Sweden and Housing Queues

How to find an apartment in Sweden.

Moving to a new country is so daunting! But with the right information, some help, and a good plan, it can become so much more manageable!

I had never lived outside of the US before moving to Sweden. I had traveled for two or three weeks at a time and lived with a host family in Spain during the summer of 2010, but I had never packed up my life and moved to a new country before. So it was pretty daunting to do this back in 2018.

But I did it. And I learned a lot along the way!

Today I am add to my newest series on Sweden and Me called All Things Swedish Immigration, where I share all of the tips and tricks I wish I knew before I moved abroad. Hope you enjoy!

Tip! From my homepage, navigate to the BREAKDOWN section and select this category to see all the posts (more to come!) in one place.

Finding an Apartment in Sweden

In the US it is possible to find an apartment within a week or two. At least it felt that way to me. But Sweden is quite different. Here, you sign up for a housing queue (Swedes love their lines!) and accumulate points. The more points you have – determined by the length of time you have been in the queue – the higher priority you have for renting an apartment.

In Malmö, the time spent in the queue before you have enough points to actually rent an apartment using them is typically between 3-4 years. In Stockholm, it is more like 6. Yes, years to get an apartment.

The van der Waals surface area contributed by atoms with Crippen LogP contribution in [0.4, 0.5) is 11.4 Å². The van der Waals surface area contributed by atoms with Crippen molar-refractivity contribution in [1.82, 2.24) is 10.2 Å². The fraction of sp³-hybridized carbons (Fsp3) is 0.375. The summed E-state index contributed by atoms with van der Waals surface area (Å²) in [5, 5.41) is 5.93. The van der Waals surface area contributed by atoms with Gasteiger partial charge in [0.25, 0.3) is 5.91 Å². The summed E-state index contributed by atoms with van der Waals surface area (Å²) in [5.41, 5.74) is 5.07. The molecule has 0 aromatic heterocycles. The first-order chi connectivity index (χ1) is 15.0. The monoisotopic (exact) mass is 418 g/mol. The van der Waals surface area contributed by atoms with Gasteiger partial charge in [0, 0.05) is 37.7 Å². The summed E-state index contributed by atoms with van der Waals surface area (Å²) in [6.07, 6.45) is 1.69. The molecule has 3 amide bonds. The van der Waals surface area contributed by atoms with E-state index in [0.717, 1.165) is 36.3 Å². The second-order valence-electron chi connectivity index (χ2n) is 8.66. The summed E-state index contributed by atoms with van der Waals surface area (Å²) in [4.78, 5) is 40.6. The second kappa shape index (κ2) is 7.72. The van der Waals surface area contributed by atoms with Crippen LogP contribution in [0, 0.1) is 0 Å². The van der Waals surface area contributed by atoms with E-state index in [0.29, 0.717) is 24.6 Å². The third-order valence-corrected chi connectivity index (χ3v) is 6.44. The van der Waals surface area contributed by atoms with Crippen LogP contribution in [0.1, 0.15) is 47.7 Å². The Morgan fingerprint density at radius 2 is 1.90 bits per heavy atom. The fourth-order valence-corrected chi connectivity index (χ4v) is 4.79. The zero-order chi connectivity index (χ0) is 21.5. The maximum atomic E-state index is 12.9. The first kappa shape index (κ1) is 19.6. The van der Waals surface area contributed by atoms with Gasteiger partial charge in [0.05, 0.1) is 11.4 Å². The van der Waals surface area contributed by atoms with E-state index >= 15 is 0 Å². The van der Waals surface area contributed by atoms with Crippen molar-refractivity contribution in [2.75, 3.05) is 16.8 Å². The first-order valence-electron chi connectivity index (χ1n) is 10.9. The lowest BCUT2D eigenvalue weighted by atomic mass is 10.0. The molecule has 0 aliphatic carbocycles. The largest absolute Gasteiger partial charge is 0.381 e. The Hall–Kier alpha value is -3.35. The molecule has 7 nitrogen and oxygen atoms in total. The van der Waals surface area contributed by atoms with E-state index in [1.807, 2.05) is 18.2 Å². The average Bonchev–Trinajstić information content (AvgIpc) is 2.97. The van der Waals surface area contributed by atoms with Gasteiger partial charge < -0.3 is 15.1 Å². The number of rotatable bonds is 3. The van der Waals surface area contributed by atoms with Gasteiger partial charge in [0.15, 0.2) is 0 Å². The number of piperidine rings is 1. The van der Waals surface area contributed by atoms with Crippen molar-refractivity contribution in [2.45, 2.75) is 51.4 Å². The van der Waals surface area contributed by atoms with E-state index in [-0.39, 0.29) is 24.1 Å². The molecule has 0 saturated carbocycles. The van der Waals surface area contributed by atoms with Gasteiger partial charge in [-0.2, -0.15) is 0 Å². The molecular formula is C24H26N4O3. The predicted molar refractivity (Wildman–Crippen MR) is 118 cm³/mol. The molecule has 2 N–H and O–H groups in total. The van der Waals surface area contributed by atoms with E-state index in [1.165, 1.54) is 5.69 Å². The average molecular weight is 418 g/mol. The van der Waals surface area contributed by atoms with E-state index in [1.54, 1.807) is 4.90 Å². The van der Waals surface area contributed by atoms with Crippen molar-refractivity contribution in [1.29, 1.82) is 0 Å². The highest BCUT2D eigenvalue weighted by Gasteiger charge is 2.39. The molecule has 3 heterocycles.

Of course, you don’t have to go through the housing queue system. You can rent second-hand (subleasing), have some insider information about a friend who is giving up their first-hand contract and try to swoop in, or be employed by a company that gets priority in the line.

The third option is how we actually came to have our first-hand contract apartment. Nick’s employer provided us with temporary housing for the first six months. During that time we actively searched for an apartment, but it was with the help of a Relocation Specialist with Nick’s work that we found our current apartment. And that was because of one simple rule in Sweden: You need a salary to rent an apartment first-hand.

When you apply to rent an apartment first-hand, you will be asked to list your current salary. I’ve even heard that you can’t even submit an application online without listing a salary. Because your salary is really the only thing that rental companies here care about, they often give preference to those who work with stable employers, such as my partner and his current employer. Hence how we were able to essentially cut the line and see one example of how Swedish equality was more of a theory than a practice.

So while finding an apartment here is hard, it is not impossible!

Fun Facts:

  • Many Swedes enter their name in the housing queues from the time they are 18.
  • A first-hand contract (förstahandskontrakt) is between you and the owner or lessor of the building. There is typically a notice period of three months.
  • A second-hand contract (andrahandskontrakt) is a sublet by the tenant from the person who has a first-hand contract or owns the apartment. They typically involved a notice period of 1-3 months and a deposit.

Tess’ Tips:

The order of operations I would recommend for finding housing in Sweden is:

  1. Sign up for the housing queue as early as possible if you want to rent.
  2. Secure a job so you have a salary to put on your application. Curious about job searching in Sweden? Read my post here!
  3. Get help from your employer’s Relocation Specialist, if they have one.
  4. Consider other options, like a second-hand apartment or buying.

Hope you learned some new Swedishness today and I’ll see you in the next post!


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